Financial Planning / Wealth Management
A secure connection
by Ada Ng
"Wealth managers must be dedicated to delivering service excellence, starting with understanding their customers' financial status, needs and appetite for risk, as well as addressing their concerns," notes Hugo Wong, team manager, Prudential Hong Kong.
Mr Wong, a group A finalist in this year's Hong Kong Institute of Bankers (HKIB) Outstanding Financial Management Planner Awards, says truly competent planners make sure that they are aware of changes in clients' circumstances and requirements to ensure the best investment solutions on an ongoing basis.
"People's financial needs change over time because of major life events and shifts in lifestyle," he notes. For this reason, regular portfolio reviews must be conducted in a timely manner.
Getting to know customers' financial backgrounds, including their income and expenses levels and investment status, is part of the fact-finding exercise at the very beginning of the financial planning process, but planners need to dig deeper, going into detail to establish their clients' less obvious needs, Mr Wong stresses.
"By analysing clients' short- and long-term goals, values, attitudes, family commitments and preferred lifestyle, planners can get a good idea of their investment priorities and consequently design a best-fit portfolio."
This is no easy task, though. Obtaining "hidden" personal information and views requires excellent probing skills and attention to detail, he says. "You have to demonstrate a sincere and long-term commitment if you want your clients to open up to you and trust your expertise."
Prudential Hong Kong requires that its planners review customers' portfolios at least once a year, but Mr Wong believes a financial planner should develop a communication format based on customers' preferred communication styles, preferences and information requirements.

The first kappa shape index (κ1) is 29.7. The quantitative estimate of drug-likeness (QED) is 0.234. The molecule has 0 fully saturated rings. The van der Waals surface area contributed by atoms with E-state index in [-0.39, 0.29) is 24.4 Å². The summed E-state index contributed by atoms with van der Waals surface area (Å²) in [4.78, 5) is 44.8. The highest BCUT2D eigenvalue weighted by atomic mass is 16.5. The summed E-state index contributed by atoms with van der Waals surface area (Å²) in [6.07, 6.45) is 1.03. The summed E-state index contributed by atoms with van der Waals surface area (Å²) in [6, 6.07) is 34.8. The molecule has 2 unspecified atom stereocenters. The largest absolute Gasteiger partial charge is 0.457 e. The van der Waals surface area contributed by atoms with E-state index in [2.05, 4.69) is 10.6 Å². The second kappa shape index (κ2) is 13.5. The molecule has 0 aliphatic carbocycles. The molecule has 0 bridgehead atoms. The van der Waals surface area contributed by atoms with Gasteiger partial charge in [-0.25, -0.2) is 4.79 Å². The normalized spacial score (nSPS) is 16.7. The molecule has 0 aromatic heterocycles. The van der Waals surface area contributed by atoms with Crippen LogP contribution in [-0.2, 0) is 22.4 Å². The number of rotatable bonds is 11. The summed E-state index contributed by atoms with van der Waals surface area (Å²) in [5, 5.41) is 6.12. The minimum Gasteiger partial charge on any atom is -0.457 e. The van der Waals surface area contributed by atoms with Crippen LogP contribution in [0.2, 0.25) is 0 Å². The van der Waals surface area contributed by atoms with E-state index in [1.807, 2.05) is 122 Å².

Some customers prefer regular market updates, others want detailed analysis of the market situation and new products while another group may prefer minimal contact because of their busy schedules, he explains.
A holistic approach, including providing industry updates, conducting face-to-face meetings, sending birthday greetings and initiating brief telephone discussions, all help to build up trusting relationships.
The recent global financial turmoil has made many investors cautious, fine-tuning their needs, and financial planners must therefore prove the value of their professional services, says Mr Wong. "It's our role to show clients the rationale behind a particular solution and to support it with good analysis and data," he emphasises.
In order to improve customer communication and relations, Mr Wong demonstrates his professionalism, market and product knowledge, ethical attitude and analytical skills, as well as a long-term commitment to customers' investment portfolios.
"Trust is a key factor when it comes to selecting a financial planner, and the KASH formula governs this trusting relationship with customers," says Mr Wong, who credits his mentors and trainers at Prudential Hong Kong with providing him with excellent support and guidance in preparing for the HKIB competition.
"Improving my presentation skills was one of the most valuable aspects of participating in the awards. I also appreciated the opportunity to consider ways of improving both the quality of my financial planning skills and communication with customers," he concludes.
Taken from Career Times 22 October 2010, A20
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